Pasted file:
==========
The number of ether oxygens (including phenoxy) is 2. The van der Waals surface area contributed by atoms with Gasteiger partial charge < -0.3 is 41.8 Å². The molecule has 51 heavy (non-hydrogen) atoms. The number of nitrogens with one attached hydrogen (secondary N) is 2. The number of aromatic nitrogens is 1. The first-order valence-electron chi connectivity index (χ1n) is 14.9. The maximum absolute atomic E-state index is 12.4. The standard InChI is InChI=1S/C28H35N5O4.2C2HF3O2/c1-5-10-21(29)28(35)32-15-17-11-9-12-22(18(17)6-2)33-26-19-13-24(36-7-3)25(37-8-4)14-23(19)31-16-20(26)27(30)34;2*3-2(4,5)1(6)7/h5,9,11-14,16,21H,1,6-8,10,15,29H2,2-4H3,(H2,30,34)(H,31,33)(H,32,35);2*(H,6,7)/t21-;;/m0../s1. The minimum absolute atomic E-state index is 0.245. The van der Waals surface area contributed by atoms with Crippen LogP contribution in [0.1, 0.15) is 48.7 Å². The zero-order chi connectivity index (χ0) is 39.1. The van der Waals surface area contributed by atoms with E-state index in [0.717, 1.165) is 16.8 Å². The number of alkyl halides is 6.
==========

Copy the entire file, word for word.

The number of ether oxygens (including phenoxy) is 2. The van der Waals surface area contributed by atoms with Gasteiger partial charge < -0.3 is 41.8 Å². The molecule has 51 heavy (non-hydrogen) atoms. The number of nitrogens with one attached hydrogen (secondary N) is 2. The number of aromatic nitrogens is 1. The first-order valence-electron chi connectivity index (χ1n) is 14.9. The maximum absolute atomic E-state index is 12.4. The standard InChI is InChI=1S/C28H35N5O4.2C2HF3O2/c1-5-10-21(29)28(35)32-15-17-11-9-12-22(18(17)6-2)33-26-19-13-24(36-7-3)25(37-8-4)14-23(19)31-16-20(26)27(30)34;2*3-2(4,5)1(6)7/h5,9,11-14,16,21H,1,6-8,10,15,29H2,2-4H3,(H2,30,34)(H,31,33)(H,32,35);2*(H,6,7)/t21-;;/m0../s1. The minimum absolute atomic E-state index is 0.245. The van der Waals surface area contributed by atoms with Crippen LogP contribution in [0.1, 0.15) is 48.7 Å². The zero-order chi connectivity index (χ0) is 39.1. The van der Waals surface area contributed by atoms with E-state index in [0.717, 1.165) is 16.8 Å². The number of alkyl halides is 6.